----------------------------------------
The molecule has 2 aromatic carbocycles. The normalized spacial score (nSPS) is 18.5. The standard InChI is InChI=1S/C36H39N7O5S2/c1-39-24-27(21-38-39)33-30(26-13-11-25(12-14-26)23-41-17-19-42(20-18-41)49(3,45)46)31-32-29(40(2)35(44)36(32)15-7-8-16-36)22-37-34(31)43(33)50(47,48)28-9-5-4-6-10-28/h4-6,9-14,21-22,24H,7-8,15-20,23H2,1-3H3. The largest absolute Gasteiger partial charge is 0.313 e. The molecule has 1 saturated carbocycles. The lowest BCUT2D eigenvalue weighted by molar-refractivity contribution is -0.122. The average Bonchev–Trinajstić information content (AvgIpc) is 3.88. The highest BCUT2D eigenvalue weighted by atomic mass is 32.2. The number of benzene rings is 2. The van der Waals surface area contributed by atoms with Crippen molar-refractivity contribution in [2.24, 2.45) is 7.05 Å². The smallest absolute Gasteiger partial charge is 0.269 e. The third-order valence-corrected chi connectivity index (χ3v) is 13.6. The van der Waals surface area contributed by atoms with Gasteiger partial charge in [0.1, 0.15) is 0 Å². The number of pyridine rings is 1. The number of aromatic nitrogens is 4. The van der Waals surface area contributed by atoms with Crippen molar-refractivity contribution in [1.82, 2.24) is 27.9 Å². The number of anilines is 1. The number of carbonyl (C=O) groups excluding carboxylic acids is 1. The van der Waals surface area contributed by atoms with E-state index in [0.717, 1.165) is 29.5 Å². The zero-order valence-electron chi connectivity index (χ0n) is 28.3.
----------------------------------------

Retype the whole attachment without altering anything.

The molecule has 2 aromatic carbocycles. The normalized spacial score (nSPS) is 18.5. The standard InChI is InChI=1S/C36H39N7O5S2/c1-39-24-27(21-38-39)33-30(26-13-11-25(12-14-26)23-41-17-19-42(20-18-41)49(3,45)46)31-32-29(40(2)35(44)36(32)15-7-8-16-36)22-37-34(31)43(33)50(47,48)28-9-5-4-6-10-28/h4-6,9-14,21-22,24H,7-8,15-20,23H2,1-3H3. The largest absolute Gasteiger partial charge is 0.313 e. The molecule has 1 saturated carbocycles. The lowest BCUT2D eigenvalue weighted by molar-refractivity contribution is -0.122. The average Bonchev–Trinajstić information content (AvgIpc) is 3.88. The highest BCUT2D eigenvalue weighted by atomic mass is 32.2. The number of benzene rings is 2. The van der Waals surface area contributed by atoms with Crippen molar-refractivity contribution in [2.24, 2.45) is 7.05 Å². The smallest absolute Gasteiger partial charge is 0.269 e. The third-order valence-corrected chi connectivity index (χ3v) is 13.6. The van der Waals surface area contributed by atoms with Gasteiger partial charge in [0.1, 0.15) is 0 Å². The number of pyridine rings is 1. The number of aromatic nitrogens is 4. The van der Waals surface area contributed by atoms with Crippen molar-refractivity contribution in [1.82, 2.24) is 27.9 Å². The number of anilines is 1. The number of carbonyl (C=O) groups excluding carboxylic acids is 1. The van der Waals surface area contributed by atoms with E-state index in [0.717, 1.165) is 29.5 Å². The zero-order valence-electron chi connectivity index (χ0n) is 28.3.